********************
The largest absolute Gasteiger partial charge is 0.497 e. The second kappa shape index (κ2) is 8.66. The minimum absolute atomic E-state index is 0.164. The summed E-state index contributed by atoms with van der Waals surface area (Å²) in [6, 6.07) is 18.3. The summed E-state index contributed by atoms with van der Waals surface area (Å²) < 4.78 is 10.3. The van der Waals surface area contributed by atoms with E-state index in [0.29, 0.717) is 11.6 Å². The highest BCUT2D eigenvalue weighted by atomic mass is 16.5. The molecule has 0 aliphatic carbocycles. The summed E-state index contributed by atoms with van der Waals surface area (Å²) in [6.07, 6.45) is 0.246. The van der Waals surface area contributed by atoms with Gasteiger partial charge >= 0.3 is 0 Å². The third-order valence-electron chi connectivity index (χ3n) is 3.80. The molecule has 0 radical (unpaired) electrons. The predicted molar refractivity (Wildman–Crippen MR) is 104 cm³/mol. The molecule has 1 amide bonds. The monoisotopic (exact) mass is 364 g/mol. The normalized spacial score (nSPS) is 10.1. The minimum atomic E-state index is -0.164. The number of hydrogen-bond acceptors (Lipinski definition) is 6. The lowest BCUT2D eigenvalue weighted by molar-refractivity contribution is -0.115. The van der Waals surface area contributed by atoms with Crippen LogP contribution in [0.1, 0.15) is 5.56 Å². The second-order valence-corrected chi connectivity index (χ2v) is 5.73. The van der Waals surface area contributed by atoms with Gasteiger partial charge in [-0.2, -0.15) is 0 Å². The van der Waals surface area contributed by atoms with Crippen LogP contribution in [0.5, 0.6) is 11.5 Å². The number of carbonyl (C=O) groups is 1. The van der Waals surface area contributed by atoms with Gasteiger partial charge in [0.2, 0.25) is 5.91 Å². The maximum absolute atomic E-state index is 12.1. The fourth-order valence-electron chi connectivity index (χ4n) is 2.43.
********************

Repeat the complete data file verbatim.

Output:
The largest absolute Gasteiger partial charge is 0.497 e. The second kappa shape index (κ2) is 8.66. The minimum absolute atomic E-state index is 0.164. The summed E-state index contributed by atoms with van der Waals surface area (Å²) in [6, 6.07) is 18.3. The summed E-state index contributed by atoms with van der Waals surface area (Å²) < 4.78 is 10.3. The van der Waals surface area contributed by atoms with E-state index in [0.29, 0.717) is 11.6 Å². The highest BCUT2D eigenvalue weighted by atomic mass is 16.5. The molecule has 0 aliphatic carbocycles. The summed E-state index contributed by atoms with van der Waals surface area (Å²) in [6.07, 6.45) is 0.246. The van der Waals surface area contributed by atoms with Gasteiger partial charge >= 0.3 is 0 Å². The third-order valence-electron chi connectivity index (χ3n) is 3.80. The molecule has 0 radical (unpaired) electrons. The predicted molar refractivity (Wildman–Crippen MR) is 104 cm³/mol. The molecule has 1 amide bonds. The monoisotopic (exact) mass is 364 g/mol. The normalized spacial score (nSPS) is 10.1. The minimum atomic E-state index is -0.164. The number of hydrogen-bond acceptors (Lipinski definition) is 6. The lowest BCUT2D eigenvalue weighted by molar-refractivity contribution is -0.115. The van der Waals surface area contributed by atoms with Crippen LogP contribution in [0.1, 0.15) is 5.56 Å². The second-order valence-corrected chi connectivity index (χ2v) is 5.73. The van der Waals surface area contributed by atoms with Gasteiger partial charge in [-0.2, -0.15) is 0 Å². The van der Waals surface area contributed by atoms with Crippen LogP contribution in [0.5, 0.6) is 11.5 Å². The number of carbonyl (C=O) groups is 1. The van der Waals surface area contributed by atoms with Gasteiger partial charge in [0.2, 0.25) is 5.91 Å². The maximum absolute atomic E-state index is 12.1. The fourth-order valence-electron chi connectivity index (χ4n) is 2.43.